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Wednesday, May 4, 2016

Fuller stirs enthusiasm in culinary arts

Monday, October 4, 2010

(Photo)
Stirring for joy, culinary arts teacher Vickie Fuller not only teaches the art of cooking but also the joy of making a profession out of an everyday task.
Cooking was once seen as either a hobby or a chore. Now it is regarded as a highly skilled line of work within a multi-billion dollar industry. The restaurant industry is ever changing and the opportunities for employment are unlimited.

Vickie Fuller is in charge of preparing young adults for a career in the culinary arts at the Southwest Area Career Center (SWACC) in Monett. She had been teaching the culinary arts classes for 11 years at Monett. Fuller lives in Joplin and drives 90 miles each day to teach.

"I love what I do," said Fuller, "or I wouldn't drive this far. I like my kids."

Culinary arts includes many areas of the food service and hospitality industry including nutrition, sanitation, dining room management, cooking and baking. The large number of training programs available have caused this field to become more competitive.

The Southwest Area Career Center provides training to students interested in the culinary field. It is a two-year program of study in the restaurant and hospitality field. Classroom instruction with hands-on training is an essential part of the program. Students work in an instructor-supervised kitchen, preparing and serving meals. They also cater luncheons and banquets for various community groups as part of their training.

According to Fuller, the students begin the school year with an orientation that can range from learning the history of culinary arts to how to fold a napkin. They learn about different chefs and restauranteurs from years past. Students also learn about sanitation and safety.

"We also talk about professionalism and how they should act," said Fuller. "We also go into detail on how they should dress professionally."

The next skill taught is knife skills.

"This is a hard skill," Fuller said. "They have to learn how to control a chef knife."

According to Fuller, one of the most important skills is how to properly wash their hands. The students also have to wear chef hats when they go into the kitchen, and if they have piercings, they have to take them out and cover them with a bandaid.

"I am pretty strict on that," said Fuller. "They also have to wear closed toe shoes when we are serving the public."

The students cook for different events. Recently, the class fixed dishes for the Barry County Retired Teachers meeting. The did cooking demonstrations for the group, gave cakes away and offered tastings of vegetables. Following the tastings, the students served lunch.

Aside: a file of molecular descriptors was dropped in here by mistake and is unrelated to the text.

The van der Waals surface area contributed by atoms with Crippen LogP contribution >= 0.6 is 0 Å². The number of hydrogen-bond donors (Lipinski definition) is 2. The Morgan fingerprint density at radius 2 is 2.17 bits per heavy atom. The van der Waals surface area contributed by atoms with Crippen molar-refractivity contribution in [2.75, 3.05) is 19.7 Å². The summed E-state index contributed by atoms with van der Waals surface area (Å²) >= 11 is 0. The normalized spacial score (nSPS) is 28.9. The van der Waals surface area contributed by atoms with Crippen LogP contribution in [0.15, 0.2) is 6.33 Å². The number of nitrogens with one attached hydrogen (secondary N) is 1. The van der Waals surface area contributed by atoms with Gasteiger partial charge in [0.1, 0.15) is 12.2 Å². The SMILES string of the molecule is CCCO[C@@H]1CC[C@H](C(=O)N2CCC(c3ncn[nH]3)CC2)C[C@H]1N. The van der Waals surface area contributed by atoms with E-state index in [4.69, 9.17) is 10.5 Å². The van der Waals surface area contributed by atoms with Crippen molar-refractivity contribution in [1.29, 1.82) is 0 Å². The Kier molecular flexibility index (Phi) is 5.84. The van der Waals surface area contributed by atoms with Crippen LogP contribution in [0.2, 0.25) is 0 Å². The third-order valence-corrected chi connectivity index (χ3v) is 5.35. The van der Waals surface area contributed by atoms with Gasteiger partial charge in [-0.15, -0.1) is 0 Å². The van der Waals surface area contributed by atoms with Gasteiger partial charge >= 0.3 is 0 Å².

Among the many skills that the students learn are callibrating thermometers, so they can test the temperature of the foods, cleaning, doing laundry, funning the dishwasher and other kitchen equipment.

"The students have to pass equipment safety tests with 100 percent and have to pass food sanitation with at least a 80 percent because the national standard is 75 percent.

"It is a little more difficult because you learn about all of the diseases that one can get from food born illnesses so we have never had a problem with that," said Fuller. "I am extremely picky and I set very high expectations. I don't want the students to come in here and fail. I want them to succeed in whatever they do."

"I want my students to learn how to cook for themselves too," added Fuller.

The culinary arts program at SWACC follows the Prostart curriculum, which is a hospitality management program endorsed through the National Restaurant Association. Students can earn a certificate of achievement by working 400 hours, taking both Prostart I and Prostart II tests and passing them with 75 percent. After they receive their certificates, they can apply for a $2,000 scholarship from the National Restaurant Association.

"There is a lot to learn in this class," said Fuller. "I also include spelling and math. Everytime I give a test, spelling is included. They have to spell to be able to write a recipe and have to know fractions to read and follow a recipe."

Fuller added that instruction is also given on how to properly shake hands.

"This is a people-oriented business, and the students have to know how to talk to people, greet them, look them in the eye and be respectful," Fuller said.

The Southwest Area Career Center has a well-equipped, up-to-date culinary arts lab, providing students training on commercial restaurant equipment. Career opportunities include: restaurant management, baker, chef, and dining room manager.



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